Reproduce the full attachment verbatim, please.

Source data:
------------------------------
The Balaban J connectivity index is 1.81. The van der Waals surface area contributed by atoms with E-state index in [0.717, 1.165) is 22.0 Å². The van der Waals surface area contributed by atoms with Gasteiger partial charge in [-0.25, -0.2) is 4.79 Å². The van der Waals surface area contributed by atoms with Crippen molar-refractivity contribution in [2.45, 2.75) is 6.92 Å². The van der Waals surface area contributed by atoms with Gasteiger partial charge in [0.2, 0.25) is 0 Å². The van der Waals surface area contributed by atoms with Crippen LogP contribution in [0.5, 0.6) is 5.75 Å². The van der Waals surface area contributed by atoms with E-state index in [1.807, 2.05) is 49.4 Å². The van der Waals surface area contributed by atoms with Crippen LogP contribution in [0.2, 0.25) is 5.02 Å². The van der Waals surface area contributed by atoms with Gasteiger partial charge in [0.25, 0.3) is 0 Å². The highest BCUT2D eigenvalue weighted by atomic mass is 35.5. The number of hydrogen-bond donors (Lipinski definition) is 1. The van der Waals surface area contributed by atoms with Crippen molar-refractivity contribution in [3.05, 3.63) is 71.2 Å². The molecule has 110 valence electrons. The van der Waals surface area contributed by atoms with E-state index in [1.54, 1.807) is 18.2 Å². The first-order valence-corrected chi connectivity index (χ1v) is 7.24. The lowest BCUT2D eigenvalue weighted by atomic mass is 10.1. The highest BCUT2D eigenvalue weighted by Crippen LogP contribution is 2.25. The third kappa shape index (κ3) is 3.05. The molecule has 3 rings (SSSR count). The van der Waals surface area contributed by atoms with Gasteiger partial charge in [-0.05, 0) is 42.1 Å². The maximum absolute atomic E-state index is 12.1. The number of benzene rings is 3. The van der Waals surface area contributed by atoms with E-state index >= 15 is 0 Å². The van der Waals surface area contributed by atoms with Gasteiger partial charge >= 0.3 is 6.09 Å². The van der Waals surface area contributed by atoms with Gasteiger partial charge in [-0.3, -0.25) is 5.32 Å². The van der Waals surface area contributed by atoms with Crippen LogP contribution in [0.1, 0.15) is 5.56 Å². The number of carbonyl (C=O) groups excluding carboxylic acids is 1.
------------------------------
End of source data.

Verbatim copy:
The Balaban J connectivity index is 1.81. The van der Waals surface area contributed by atoms with E-state index in [0.717, 1.165) is 22.0 Å². The van der Waals surface area contributed by atoms with Gasteiger partial charge in [-0.25, -0.2) is 4.79 Å². The van der Waals surface area contributed by atoms with Crippen molar-refractivity contribution in [2.45, 2.75) is 6.92 Å². The van der Waals surface area contributed by atoms with Gasteiger partial charge in [0.2, 0.25) is 0 Å². The van der Waals surface area contributed by atoms with Crippen LogP contribution in [0.5, 0.6) is 5.75 Å². The van der Waals surface area contributed by atoms with E-state index in [1.807, 2.05) is 49.4 Å². The van der Waals surface area contributed by atoms with Crippen LogP contribution in [0.2, 0.25) is 5.02 Å². The van der Waals surface area contributed by atoms with Gasteiger partial charge in [0.25, 0.3) is 0 Å². The highest BCUT2D eigenvalue weighted by atomic mass is 35.5. The number of hydrogen-bond donors (Lipinski definition) is 1. The van der Waals surface area contributed by atoms with Crippen molar-refractivity contribution in [3.05, 3.63) is 71.2 Å². The molecule has 110 valence electrons. The van der Waals surface area contributed by atoms with E-state index in [1.54, 1.807) is 18.2 Å². The first-order valence-corrected chi connectivity index (χ1v) is 7.24. The lowest BCUT2D eigenvalue weighted by atomic mass is 10.1. The highest BCUT2D eigenvalue weighted by Crippen LogP contribution is 2.25. The third kappa shape index (κ3) is 3.05. The molecule has 3 rings (SSSR count). The van der Waals surface area contributed by atoms with Gasteiger partial charge in [-0.05, 0) is 42.1 Å². The maximum absolute atomic E-state index is 12.1. The number of benzene rings is 3. The van der Waals surface area contributed by atoms with E-state index >= 15 is 0 Å². The van der Waals surface area contributed by atoms with Gasteiger partial charge >= 0.3 is 6.09 Å². The van der Waals surface area contributed by atoms with Gasteiger partial charge in [-0.3, -0.25) is 5.32 Å². The van der Waals surface area contributed by atoms with Crippen LogP contribution in [0.1, 0.15) is 5.56 Å². The number of carbonyl (C=O) groups excluding carboxylic acids is 1.